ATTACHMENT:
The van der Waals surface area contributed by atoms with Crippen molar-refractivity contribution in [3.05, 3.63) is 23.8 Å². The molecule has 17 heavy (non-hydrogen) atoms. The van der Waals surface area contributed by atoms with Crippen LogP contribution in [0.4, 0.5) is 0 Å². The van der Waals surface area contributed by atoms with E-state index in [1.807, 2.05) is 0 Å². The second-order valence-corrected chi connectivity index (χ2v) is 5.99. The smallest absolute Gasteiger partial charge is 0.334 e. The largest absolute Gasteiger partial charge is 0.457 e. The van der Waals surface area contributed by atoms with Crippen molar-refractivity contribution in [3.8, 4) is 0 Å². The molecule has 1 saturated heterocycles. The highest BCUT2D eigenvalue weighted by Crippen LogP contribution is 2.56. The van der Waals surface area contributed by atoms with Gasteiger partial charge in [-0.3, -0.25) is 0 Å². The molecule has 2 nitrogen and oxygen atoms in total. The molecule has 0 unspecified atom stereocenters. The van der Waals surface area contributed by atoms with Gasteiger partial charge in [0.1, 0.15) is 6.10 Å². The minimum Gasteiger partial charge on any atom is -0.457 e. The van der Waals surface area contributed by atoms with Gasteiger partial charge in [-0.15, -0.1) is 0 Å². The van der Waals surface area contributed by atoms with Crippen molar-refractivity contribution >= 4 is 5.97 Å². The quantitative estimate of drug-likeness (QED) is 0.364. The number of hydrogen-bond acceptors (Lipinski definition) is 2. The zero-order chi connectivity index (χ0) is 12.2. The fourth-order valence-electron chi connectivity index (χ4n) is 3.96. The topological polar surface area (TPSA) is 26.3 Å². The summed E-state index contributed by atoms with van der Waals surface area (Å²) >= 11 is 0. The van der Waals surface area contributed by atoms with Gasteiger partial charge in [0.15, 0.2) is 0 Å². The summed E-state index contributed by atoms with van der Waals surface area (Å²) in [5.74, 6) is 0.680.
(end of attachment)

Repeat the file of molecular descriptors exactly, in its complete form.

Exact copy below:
The van der Waals surface area contributed by atoms with Crippen molar-refractivity contribution in [3.05, 3.63) is 23.8 Å². The molecule has 17 heavy (non-hydrogen) atoms. The van der Waals surface area contributed by atoms with Crippen LogP contribution in [0.4, 0.5) is 0 Å². The van der Waals surface area contributed by atoms with E-state index in [1.807, 2.05) is 0 Å². The second-order valence-corrected chi connectivity index (χ2v) is 5.99. The smallest absolute Gasteiger partial charge is 0.334 e. The largest absolute Gasteiger partial charge is 0.457 e. The van der Waals surface area contributed by atoms with Crippen molar-refractivity contribution in [3.8, 4) is 0 Å². The molecule has 1 saturated heterocycles. The highest BCUT2D eigenvalue weighted by Crippen LogP contribution is 2.56. The van der Waals surface area contributed by atoms with Gasteiger partial charge in [-0.3, -0.25) is 0 Å². The molecule has 2 nitrogen and oxygen atoms in total. The molecule has 0 unspecified atom stereocenters. The van der Waals surface area contributed by atoms with Gasteiger partial charge in [0.1, 0.15) is 6.10 Å². The minimum Gasteiger partial charge on any atom is -0.457 e. The van der Waals surface area contributed by atoms with Gasteiger partial charge in [-0.15, -0.1) is 0 Å². The van der Waals surface area contributed by atoms with Crippen molar-refractivity contribution >= 4 is 5.97 Å². The quantitative estimate of drug-likeness (QED) is 0.364. The number of hydrogen-bond acceptors (Lipinski definition) is 2. The zero-order chi connectivity index (χ0) is 12.2. The fourth-order valence-electron chi connectivity index (χ4n) is 3.96. The topological polar surface area (TPSA) is 26.3 Å². The summed E-state index contributed by atoms with van der Waals surface area (Å²) >= 11 is 0. The van der Waals surface area contributed by atoms with Gasteiger partial charge in [0.15, 0.2) is 0 Å². The summed E-state index contributed by atoms with van der Waals surface area (Å²) in [5.74, 6) is 0.680.